Similarly, the P-N never questioned Sassano’s testimony about finding leads for Victims 9 and 10 in July 2011 and April 2011, respectively.   Both victims came forward after November 2011.

The instances of the P-N turning a blind eye to inconvenient facts in the Sandusky case were quite numerous – and they appeared to be intentional.


Next: Chapter 6: The Spickler Cover-Up



[1] Pennsylvania State Police did not participate in Geoffrey Moulton’s review of the Sandusky case, thus the information about the 400 counts was not confirmed by Cpl. Joseph Leiter.


Tuesday, July 22

Patriot News: Part 2 of 9: Chapter 8, Not Anal Rape

When "anal rape" was an allegation in the Sandusky case it was repeated again and again.  When "anal rape" became an acquittal, it was subject to a media blackout.

By
Ray Blehar

The November 5th, 2011 grand jury presentment's statement that a young boy was "being subjected to sexual intercourse by a naked Sandusky" resulted in public outrage at Penn State.  Media broadcasts and newspapers repeated the story that McQueary had witnessed Sandusky raping a boy in the PSU locker rooms for days on end.  

That media drumbeat resulted in Paterno and Spanier losing their jobs -- primarily because of  that single (inflammatory) allegation.

On November 11th, Sara Ganim, after meeting with her editors and local DAs,  began reporting the incident as an "anal rape" instead of the legal term Involuntary Deviate Sexual Intercourse. Allegedly, this was to save "copy" in her columns.   However, her report about McQueary's report of an "anal rape" would be proven inaccurate about one month later.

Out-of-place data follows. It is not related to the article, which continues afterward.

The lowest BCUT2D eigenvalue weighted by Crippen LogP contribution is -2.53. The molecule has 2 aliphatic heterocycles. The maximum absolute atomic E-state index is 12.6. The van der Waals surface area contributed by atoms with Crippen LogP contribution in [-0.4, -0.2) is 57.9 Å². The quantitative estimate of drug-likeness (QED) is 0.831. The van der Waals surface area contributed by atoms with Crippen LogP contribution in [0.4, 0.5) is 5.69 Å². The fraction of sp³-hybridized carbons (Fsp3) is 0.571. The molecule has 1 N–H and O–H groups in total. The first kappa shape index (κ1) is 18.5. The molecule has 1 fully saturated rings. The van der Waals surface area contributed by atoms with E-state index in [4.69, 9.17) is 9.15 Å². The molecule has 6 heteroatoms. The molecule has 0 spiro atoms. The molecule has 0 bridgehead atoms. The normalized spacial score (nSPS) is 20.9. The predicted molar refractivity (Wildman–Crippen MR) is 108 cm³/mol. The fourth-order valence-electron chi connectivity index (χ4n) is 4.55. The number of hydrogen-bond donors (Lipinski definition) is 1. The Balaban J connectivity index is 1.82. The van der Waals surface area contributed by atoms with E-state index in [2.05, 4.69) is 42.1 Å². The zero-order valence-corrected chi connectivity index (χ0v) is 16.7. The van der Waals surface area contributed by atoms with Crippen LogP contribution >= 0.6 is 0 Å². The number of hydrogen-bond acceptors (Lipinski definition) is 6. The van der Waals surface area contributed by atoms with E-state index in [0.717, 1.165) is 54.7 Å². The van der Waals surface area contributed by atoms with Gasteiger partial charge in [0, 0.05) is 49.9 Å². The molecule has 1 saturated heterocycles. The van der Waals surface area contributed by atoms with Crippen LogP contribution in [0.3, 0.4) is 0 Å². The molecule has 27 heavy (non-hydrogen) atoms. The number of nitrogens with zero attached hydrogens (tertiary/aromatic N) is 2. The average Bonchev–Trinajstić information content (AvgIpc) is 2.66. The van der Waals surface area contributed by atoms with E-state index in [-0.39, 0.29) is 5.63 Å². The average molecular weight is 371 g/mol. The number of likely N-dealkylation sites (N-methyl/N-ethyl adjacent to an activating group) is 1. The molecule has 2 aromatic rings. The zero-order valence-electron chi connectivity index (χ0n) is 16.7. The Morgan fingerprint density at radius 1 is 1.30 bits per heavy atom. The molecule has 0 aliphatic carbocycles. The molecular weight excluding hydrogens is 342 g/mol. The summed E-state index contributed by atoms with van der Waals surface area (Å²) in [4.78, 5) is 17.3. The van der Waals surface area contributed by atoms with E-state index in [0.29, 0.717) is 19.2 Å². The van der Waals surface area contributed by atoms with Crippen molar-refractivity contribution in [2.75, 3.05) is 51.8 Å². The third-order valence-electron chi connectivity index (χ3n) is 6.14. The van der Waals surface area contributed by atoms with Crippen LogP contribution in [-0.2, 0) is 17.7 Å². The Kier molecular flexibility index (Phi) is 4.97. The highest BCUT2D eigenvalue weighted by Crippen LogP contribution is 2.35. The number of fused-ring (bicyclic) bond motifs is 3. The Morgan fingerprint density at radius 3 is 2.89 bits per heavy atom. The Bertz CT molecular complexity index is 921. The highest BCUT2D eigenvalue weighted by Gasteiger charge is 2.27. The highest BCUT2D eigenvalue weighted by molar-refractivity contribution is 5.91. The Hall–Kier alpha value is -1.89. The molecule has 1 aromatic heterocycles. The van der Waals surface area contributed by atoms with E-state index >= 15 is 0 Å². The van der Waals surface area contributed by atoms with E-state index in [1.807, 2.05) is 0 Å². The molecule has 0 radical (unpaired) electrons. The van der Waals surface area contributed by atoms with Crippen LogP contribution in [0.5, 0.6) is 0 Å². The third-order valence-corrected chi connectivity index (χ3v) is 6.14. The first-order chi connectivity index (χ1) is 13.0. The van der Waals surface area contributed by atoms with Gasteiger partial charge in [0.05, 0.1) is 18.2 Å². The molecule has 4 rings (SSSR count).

The December 16th, preliminary hearing testimony of Mike McQueary proved the falsity of the Sandusky grand jury presentment’s statement that he had reported seeing Sandusky engaged in sexual intercourse with a young boy.  It also refuted the Patriot News (P-N) story that McQueary had  reported an “anal rape” to Paterno.

McQueary testified[1] that he never used the words “anal or rape in this since day one” in discussing the incident with Paterno.[2]   

The reports by the OAG and the P-N claiming that McQueary provided graphic details of that incident to Paterno caused a media firestorm and caused irreparable harm to PSU.  

The P-N's error was so egregious that it should have resulted in a front page correction and perhaps even an apology.  Those never came.  In addition, the P-N also never criticized the OAG for publishing that known falsehood in the grand jury presentment.  It was clear that the paper of record didn't care about accuracy in its reporting -- it was more concerned with sensationalism.